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    ABSTRACT: The novel peptidasome, called presequence protease, PreP, was originally identified and characterized in Arabidopsis thaliana as a mitochondrial matrix and chloroplast stroma localized metalloprotease. PreP has a function as the organellar peptide clearing protease and is responsible for degrading free targeting peptides and also other unstructured peptides up to 65 amino acid residues that might be toxic to organellar functions. PreP contains an inverted Zn-binding motif and belongs to the pitrilysin protease family. The crystal structure of AtPreP refined at 2.1 A demonstrated a unique totally enclosed large cavity of 10000 A3 that opens and closes in response to peptide binding, revealing a novel catalytic mechanism for proteolysis. Homologues of PreP have been found in yeast and human mitochondria. Interestingly, the human PreP, hPreP, is the protease that is responsible for clearing the human brain mitochondria from the toxic amyloid-beta peptide (Abeta) associated with Alzheimer's disease (AD). Accumulation of Abeta has been shown in the brain mitochondria from AD patients and mutant transgenic mice overexpressing Abeta. Here, we present a review of our present knowledge on structural and functional characteristics of PreP and discuss its mitochondrial Abeta-degrading activity in the human brain mitochondria in relation to AD.
    Biochimica et Biophysica Acta 01/2010; 1797(6-7):1076-80. · 4.66 Impact Factor
  • Alzheimers & Dementia - ALZHEIMERS DEMENT. 01/2010; 6(4).
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    ABSTRACT: Several studies suggest mitochondrial dysfunction as a possible mechanism underlying the development of Alzheimer disease (AD). There is data showing that amyloid-beta (A beta) peptide is present in AD brain mitochondria. The human presequence protease (hPreP) was recently shown to be the major mitochondrial A beta-degrading enzyme. We investigated if there is an increased susceptibility to AD, which can be attributed to genetic variation in the hPreP gene PITRM1 and if the proteolytic efficiency of recombinant hPreP variants is affected. When a total of 673 AD cases and 649 controls were genotyped for 18 single nucleotide polymorphisms (SNPs), no genetic association between any of the SNPs and the risk for AD was found. In contrast, functional analysis of four non-synonymous SNPs in hPreP revealed a decreased activity compared to wild type hPreP. Using A beta, the presequence of ATP synthase F(1)beta subunit and a fluorescent peptide as substrates, the lowest activity was observed for the hPreP(A525D) variant, corresponding to rs1224893, which displayed only 20-30% of wild type activity. Furthermore, the activity of all variants was restored by the addition of Mg(2+), suggesting an important role for this metal during proteolysis. In conclusion, our data suggest that genetic variation in the hPreP gene PITRM1 may potentially contribute to mitochondrial dysfunctions.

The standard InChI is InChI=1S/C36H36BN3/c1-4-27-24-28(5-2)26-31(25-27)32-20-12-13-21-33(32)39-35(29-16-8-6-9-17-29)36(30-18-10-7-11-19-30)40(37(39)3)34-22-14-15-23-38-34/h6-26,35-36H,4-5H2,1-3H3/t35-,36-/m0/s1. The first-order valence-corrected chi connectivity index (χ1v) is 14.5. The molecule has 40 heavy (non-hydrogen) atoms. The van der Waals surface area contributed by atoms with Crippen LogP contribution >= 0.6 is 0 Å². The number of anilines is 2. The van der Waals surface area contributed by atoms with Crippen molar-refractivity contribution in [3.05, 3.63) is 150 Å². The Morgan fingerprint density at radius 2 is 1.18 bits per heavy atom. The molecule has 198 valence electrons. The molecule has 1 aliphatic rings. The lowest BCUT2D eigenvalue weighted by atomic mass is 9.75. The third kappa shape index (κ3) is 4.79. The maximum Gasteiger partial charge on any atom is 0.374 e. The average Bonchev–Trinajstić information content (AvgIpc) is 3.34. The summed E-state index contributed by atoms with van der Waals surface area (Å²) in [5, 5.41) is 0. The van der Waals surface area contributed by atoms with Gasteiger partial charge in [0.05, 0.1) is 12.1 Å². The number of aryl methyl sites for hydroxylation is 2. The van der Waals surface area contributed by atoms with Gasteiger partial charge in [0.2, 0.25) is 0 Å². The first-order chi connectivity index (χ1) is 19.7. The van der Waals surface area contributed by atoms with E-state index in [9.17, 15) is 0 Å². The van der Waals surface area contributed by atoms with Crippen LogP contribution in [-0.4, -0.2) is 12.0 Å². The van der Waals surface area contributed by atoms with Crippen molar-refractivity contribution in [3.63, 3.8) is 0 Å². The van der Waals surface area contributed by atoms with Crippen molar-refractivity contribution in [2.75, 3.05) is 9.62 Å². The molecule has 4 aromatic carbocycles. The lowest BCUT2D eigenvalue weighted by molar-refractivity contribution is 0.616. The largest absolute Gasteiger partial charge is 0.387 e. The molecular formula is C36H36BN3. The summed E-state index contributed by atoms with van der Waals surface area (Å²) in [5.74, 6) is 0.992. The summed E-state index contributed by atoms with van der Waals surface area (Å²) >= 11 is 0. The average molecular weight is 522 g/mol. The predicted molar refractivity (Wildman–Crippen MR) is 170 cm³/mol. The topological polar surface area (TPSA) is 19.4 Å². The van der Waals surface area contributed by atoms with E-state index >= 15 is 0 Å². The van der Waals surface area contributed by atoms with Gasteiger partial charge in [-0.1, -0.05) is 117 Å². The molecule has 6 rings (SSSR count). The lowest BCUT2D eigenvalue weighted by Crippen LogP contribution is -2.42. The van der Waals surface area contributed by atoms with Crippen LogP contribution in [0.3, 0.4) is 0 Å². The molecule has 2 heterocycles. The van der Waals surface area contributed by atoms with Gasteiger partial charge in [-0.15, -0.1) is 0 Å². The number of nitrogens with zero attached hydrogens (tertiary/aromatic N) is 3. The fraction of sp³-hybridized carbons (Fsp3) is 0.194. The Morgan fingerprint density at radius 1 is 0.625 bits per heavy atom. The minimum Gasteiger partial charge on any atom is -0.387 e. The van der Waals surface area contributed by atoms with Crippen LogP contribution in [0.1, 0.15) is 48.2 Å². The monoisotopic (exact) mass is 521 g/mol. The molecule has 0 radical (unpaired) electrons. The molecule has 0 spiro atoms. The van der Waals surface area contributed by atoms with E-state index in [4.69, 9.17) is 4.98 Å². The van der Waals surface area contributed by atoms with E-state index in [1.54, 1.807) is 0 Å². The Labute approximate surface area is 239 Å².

Neuroscience Letters 12/2009; 469(2):204-8. · 2.03 Impact Factor
  • Nyosha Alikhani, Maria Ankarcrona, Elzbieta Glaser
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    ABSTRACT: Several lines of evidence suggest mitochondrial dysfunction as a possible underlying mechanism of Alzheimer's disease (AD). Accumulation of the amyloid-beta peptide (Abeta), a neurotoxic peptide implicated in the pathogenesis of AD, has been detected in brain mitochondria of AD patients and AD transgenic mouse models. In vitro evidence suggests that the Abeta causes mitochondrial dysfunction e.g. oxidative stress, mitochondrial fragmentation and decreased activity of cytochrome c oxidase and TCA cycle enzymes. Here we review the link between mitochondrial dysfunctions and AD. In particular we focus on the mechanism for Abeta uptake by mitochondria and on the recently identified Abeta degrading protease in human brain mitochondria.